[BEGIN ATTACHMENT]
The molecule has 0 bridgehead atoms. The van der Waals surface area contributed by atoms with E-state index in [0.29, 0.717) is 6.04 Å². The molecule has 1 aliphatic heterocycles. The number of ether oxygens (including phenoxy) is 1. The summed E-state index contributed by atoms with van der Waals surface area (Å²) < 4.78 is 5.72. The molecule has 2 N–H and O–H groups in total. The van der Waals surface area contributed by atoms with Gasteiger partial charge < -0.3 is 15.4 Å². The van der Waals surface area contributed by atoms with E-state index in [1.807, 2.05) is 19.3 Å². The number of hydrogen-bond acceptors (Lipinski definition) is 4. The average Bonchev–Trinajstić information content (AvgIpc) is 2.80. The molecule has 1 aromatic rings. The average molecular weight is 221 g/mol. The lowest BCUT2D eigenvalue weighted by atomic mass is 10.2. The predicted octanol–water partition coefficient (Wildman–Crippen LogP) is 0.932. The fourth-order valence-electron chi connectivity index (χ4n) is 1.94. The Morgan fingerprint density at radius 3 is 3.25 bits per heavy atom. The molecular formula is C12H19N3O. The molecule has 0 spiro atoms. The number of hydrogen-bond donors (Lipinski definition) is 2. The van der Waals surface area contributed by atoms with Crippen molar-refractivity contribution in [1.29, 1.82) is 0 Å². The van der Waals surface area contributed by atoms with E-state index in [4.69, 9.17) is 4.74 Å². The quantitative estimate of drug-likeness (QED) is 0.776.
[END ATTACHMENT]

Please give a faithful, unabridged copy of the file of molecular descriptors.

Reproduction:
The molecule has 0 bridgehead atoms. The van der Waals surface area contributed by atoms with E-state index in [0.29, 0.717) is 6.04 Å². The molecule has 1 aliphatic heterocycles. The number of ether oxygens (including phenoxy) is 1. The summed E-state index contributed by atoms with van der Waals surface area (Å²) < 4.78 is 5.72. The molecule has 2 N–H and O–H groups in total. The van der Waals surface area contributed by atoms with Gasteiger partial charge < -0.3 is 15.4 Å². The van der Waals surface area contributed by atoms with E-state index in [1.807, 2.05) is 19.3 Å². The number of hydrogen-bond acceptors (Lipinski definition) is 4. The average Bonchev–Trinajstić information content (AvgIpc) is 2.80. The molecule has 1 aromatic rings. The average molecular weight is 221 g/mol. The lowest BCUT2D eigenvalue weighted by atomic mass is 10.2. The predicted octanol–water partition coefficient (Wildman–Crippen LogP) is 0.932. The fourth-order valence-electron chi connectivity index (χ4n) is 1.94. The Morgan fingerprint density at radius 3 is 3.25 bits per heavy atom. The molecular formula is C12H19N3O. The molecule has 0 spiro atoms. The number of hydrogen-bond donors (Lipinski definition) is 2. The van der Waals surface area contributed by atoms with Crippen molar-refractivity contribution in [1.29, 1.82) is 0 Å². The van der Waals surface area contributed by atoms with E-state index in [4.69, 9.17) is 4.74 Å². The quantitative estimate of drug-likeness (QED) is 0.776.